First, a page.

Not all suburbs of Albany, Schenectady, and Troy are hard to cycle in. I spent thirty years living half-way between Voorheesville and New Salem, and went everywhere in the Tri-cities area by bike all that time -- at first, my bike was the *only* way I could get around; I took my first driving lessons after we moved there.

When people finally stopped freaking out when I showed up for an appointment on a bike, they started freaking out whenever I showed up in a car. Perhaps they believed that only devout religious ferver can ever get any adult onto a bike.

Since there wasn't any supermarket in Voorheesville until shortly before we moved away, I regularly bought groceries at a Price Chopper not too far west of Stuyvesant Plaza. I also went to Albany once or twice a year to buy underwear at the Lodge's on Pearl Street, and to Schenectady once a month to deliver reproduction copies to a printshop, until the printshop went broke and we got a more-convenient one on Route 20. And, of course, I went to shopping centers and big-box stores north and west of Albany. I particularly liked coming back from Wal*mart by way of Six-Mile reservoir. I rode to Clifton Park only once or twice; there was nothing there I couldn't get closer to home.

Aside from rare outbreaks of chip-seal, which caused vibration that made my hands swell and itch until cars pounded the chips flat, only two roads were any problem. (Well, the interstates were a royal pain and a Chinese Wall, but I mostly knew ways around them.)

New Karner Road had breakdown lanes that, from the driver's seat of a car, appeared to be paved shoulders plenty wide enough for a bike to get well away from the traffic -- but they hadn't been so much paved as used as a dumping ground for unwanted asphalt, and the lanes were not continuous. Some stretches were long enough to be worth merging in and out of traffic for -- but there was a drop-off between the travel lanes and the breakdown lane sharp enough to spin a car; since the breakdown lane was wide enough to allow shenanigans, it was reasonably safe to drop over the cliff onto the "shoulder", if you turned sharp, but there were very few places where I could get back onto the roadway without stopping and picking up the bike.

I didn't use New Karner Road if there was another road that went where I wanted to go, but if the stretch of Western Avenue between State Farm and Stuyvesant Plaza was the only way to get somewhere, I just didn't go. The president of the bicycle club gave up riding to work when they painted "bike lanes" on Western, but I had alternate routes. If I wanted to go to Crossgates, Normanskill/Johnston led straight there, and if I wanted to go to Stuyvesant Plaza, I could turn off Johnston onto Church road, which ran sorta parallel to Western, cut through an apartment complex to Schoolhouse road just before Church came out on Western, and cross the interstate on Schoolhouse.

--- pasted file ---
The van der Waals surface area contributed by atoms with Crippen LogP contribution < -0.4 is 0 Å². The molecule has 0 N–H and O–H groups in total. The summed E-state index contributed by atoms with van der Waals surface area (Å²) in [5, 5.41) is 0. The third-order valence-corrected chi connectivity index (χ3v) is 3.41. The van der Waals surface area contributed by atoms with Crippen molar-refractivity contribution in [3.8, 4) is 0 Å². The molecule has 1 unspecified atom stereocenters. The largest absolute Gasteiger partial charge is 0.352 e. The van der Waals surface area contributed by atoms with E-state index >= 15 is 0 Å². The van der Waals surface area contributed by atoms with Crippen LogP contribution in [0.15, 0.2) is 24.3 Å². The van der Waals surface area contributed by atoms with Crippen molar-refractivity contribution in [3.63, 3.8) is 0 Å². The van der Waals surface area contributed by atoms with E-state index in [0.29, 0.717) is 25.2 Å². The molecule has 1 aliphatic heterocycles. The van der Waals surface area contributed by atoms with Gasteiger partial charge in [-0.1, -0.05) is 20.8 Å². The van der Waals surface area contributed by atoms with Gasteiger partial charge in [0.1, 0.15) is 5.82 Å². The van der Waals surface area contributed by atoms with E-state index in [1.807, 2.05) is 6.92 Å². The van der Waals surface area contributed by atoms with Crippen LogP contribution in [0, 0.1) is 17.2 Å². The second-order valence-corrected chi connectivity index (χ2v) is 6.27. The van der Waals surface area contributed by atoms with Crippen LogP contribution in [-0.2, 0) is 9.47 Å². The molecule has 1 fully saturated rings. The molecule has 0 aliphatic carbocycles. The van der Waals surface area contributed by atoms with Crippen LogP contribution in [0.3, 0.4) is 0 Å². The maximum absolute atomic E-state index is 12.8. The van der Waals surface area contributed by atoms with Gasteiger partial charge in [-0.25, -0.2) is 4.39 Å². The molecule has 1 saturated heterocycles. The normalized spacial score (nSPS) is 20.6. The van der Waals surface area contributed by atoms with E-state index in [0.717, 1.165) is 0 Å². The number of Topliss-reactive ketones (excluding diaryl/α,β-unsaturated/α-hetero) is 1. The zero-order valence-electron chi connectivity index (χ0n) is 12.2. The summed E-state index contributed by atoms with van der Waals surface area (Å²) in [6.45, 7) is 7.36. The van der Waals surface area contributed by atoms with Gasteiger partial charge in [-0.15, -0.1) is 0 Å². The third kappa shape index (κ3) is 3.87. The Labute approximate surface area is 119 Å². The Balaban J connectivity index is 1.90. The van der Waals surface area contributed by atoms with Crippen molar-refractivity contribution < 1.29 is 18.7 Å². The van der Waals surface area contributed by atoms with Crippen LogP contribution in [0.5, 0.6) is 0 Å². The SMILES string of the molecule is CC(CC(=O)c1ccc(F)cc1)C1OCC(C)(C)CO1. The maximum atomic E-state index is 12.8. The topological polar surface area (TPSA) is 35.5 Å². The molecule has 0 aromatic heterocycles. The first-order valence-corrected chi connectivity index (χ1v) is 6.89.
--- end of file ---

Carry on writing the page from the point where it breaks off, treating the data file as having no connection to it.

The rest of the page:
Looking at the map, I don't see how I got from Schoolhouse to Stuyvesant, but that route did get me past the "push button to teleport" section underneath the Northway.

I usually came back through the Sherwood Forest housing development north of Western, but don't recall how I got there. (Checks Map) Ah, by way of Gipp Road.

The map says that Paradise Natural Foods is still on Gipp Road. I miss Paradise Foods, particularly when I'm collecting dried fruit for my Christmas cakes. Warsaw Health Food is a much smaller place because this is a much smaller town. But they have a walk-in cooler of flours; Paradise had only a dairy case. (And May through October, I can get fresh-ground flour at Bonneyville Mill.)

Getting back to your question: the area where I grew up is extremely bike-unfriendly now. They put cheap gravel on the roads --one of the large stones in the cheap gravel once flew up and knocked my car out of gear-- and they use the money saved on gravel to pay graders to keep the stones so loose that heavy cars have trouble. The rolling stones make it difficult to walk along the road, even at the extreme edge. (They've also stopped maintaining the ditches.)

Even when gravel roads are properly maintained, a five-mile trip on a bike *is* the remarkable achievement your co-workers think it is. (Particularly on the sort of bike that children in the forties rode.) I never attempted to ride to any destination as long as we lived at the Scircleville place -- every place that wasn't in walking distance was a major expedition by car.